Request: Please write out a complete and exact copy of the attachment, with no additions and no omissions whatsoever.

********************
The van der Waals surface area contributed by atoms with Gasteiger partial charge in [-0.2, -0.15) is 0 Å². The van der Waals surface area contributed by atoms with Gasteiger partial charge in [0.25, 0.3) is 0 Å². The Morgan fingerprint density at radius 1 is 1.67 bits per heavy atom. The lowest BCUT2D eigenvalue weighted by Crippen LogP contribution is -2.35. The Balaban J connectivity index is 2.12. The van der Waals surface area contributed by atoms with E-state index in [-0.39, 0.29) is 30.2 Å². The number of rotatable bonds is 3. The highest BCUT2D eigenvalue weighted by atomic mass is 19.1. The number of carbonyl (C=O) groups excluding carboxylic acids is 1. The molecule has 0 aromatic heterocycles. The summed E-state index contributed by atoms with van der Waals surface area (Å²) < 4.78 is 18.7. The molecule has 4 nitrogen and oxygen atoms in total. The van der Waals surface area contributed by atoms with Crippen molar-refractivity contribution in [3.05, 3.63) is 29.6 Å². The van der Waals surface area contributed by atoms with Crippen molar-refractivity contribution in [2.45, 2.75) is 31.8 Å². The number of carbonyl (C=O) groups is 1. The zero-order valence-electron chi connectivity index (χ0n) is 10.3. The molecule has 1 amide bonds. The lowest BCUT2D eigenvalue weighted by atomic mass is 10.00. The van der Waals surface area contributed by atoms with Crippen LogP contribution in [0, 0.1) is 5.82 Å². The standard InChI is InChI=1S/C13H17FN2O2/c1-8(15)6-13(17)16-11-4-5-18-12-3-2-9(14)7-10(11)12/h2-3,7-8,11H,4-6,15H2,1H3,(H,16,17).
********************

The van der Waals surface area contributed by atoms with Gasteiger partial charge in [-0.2, -0.15) is 0 Å². The van der Waals surface area contributed by atoms with Gasteiger partial charge in [0.25, 0.3) is 0 Å². The Morgan fingerprint density at radius 1 is 1.67 bits per heavy atom. The lowest BCUT2D eigenvalue weighted by Crippen LogP contribution is -2.35. The Balaban J connectivity index is 2.12. The van der Waals surface area contributed by atoms with E-state index in [-0.39, 0.29) is 30.2 Å². The number of rotatable bonds is 3. The highest BCUT2D eigenvalue weighted by atomic mass is 19.1. The number of carbonyl (C=O) groups excluding carboxylic acids is 1. The molecule has 0 aromatic heterocycles. The summed E-state index contributed by atoms with van der Waals surface area (Å²) < 4.78 is 18.7. The molecule has 4 nitrogen and oxygen atoms in total. The van der Waals surface area contributed by atoms with Crippen molar-refractivity contribution in [3.05, 3.63) is 29.6 Å². The van der Waals surface area contributed by atoms with Crippen molar-refractivity contribution in [2.45, 2.75) is 31.8 Å². The number of carbonyl (C=O) groups is 1. The zero-order valence-electron chi connectivity index (χ0n) is 10.3. The molecule has 1 amide bonds. The lowest BCUT2D eigenvalue weighted by atomic mass is 10.00. The van der Waals surface area contributed by atoms with Crippen LogP contribution in [0, 0.1) is 5.82 Å². The standard InChI is InChI=1S/C13H17FN2O2/c1-8(15)6-13(17)16-11-4-5-18-12-3-2-9(14)7-10(11)12/h2-3,7-8,11H,4-6,15H2,1H3,(H,16,17).